SARASOTA – On Friday night, Urbanite Theater opened its production of Cory Finley's The Feast, although with a preshow announcement that all future dates had been canceled. What had already been disappointing news was only compounded by the excellence of the performance.
Finley's somewhat avant-garde play sort of meanders through genres in its tight-paced 60-minutes. Matt, a promising visual artist, is going through a rough time from the onset. He is seemingly struggling through either a psychological crisis or demonic possession, all while his relationship with Anna teeters on the brink.
Are there creatures living in the pipes of his toilet, summoning him down for their feast, or is he losing his mind? We never truly find out. At its core, the play seems more of an allegory for embracing the monsters in our head than anything resembling a linear plot-driven story, but what a compelling allegory it is.
Clio Contogenis gave a powerful performance as Anna, a driven, type-A consultant who confronts her more inward and self-involved boyfriend's obvious disinterest in the details of her workday. Gregory Boover did a good job of conveying Matt's initial detachment, as well as his slide toward madness in a visceral manner that's very engaging for the audience.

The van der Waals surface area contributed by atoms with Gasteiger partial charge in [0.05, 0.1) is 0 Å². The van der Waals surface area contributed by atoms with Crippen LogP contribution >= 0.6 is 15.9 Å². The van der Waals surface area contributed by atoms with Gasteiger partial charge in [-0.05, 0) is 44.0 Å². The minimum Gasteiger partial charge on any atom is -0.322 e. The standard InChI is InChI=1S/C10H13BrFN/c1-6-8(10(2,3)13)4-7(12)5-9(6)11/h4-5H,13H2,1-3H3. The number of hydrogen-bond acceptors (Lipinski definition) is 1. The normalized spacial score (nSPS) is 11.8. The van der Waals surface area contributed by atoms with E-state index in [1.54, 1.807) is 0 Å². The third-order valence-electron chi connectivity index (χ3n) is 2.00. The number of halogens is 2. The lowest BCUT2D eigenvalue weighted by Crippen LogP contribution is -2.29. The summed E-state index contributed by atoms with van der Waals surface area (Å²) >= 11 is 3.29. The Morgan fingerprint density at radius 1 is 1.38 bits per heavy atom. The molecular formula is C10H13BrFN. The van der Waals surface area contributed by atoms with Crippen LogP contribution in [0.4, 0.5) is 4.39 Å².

However, the most impressive performance, in my opinion, belonged to Casey Murphy who played the rest of the parts, including a plumber, Anna's coworker and secondary romantic interest, and an art dealer. Murphy weaved in and out of his roles seamlessly, giving the play a greater sense of depth.
This is a compelling play, a fresh and modern take on stagecraft that suggests great promise for the 30-year-old Finley, who's also found success in film after his debut screenplay, Thoroughbreds, made a big splash at the 2017 Sundance Film Festival. The movie, which was originally conceived as a play, was also directed by Finley and was also the last film to feature award-winning actor Anton Yelchin (Hearts in Atlantis, Alpha Dog, House of D), who died in a freak accident shortly afterward.
Urbanite had hoped to reschedule the run in the near term but later announced the cancellation of the rest of its season. Urbanite co-founder Brendan Regan has said, however, that the theater company hopes to still be able to bring the play back, though the current uncertainty of when the coronavirus pandemic will subside enough for people to return to the public squares of our community have made it impossible to say when.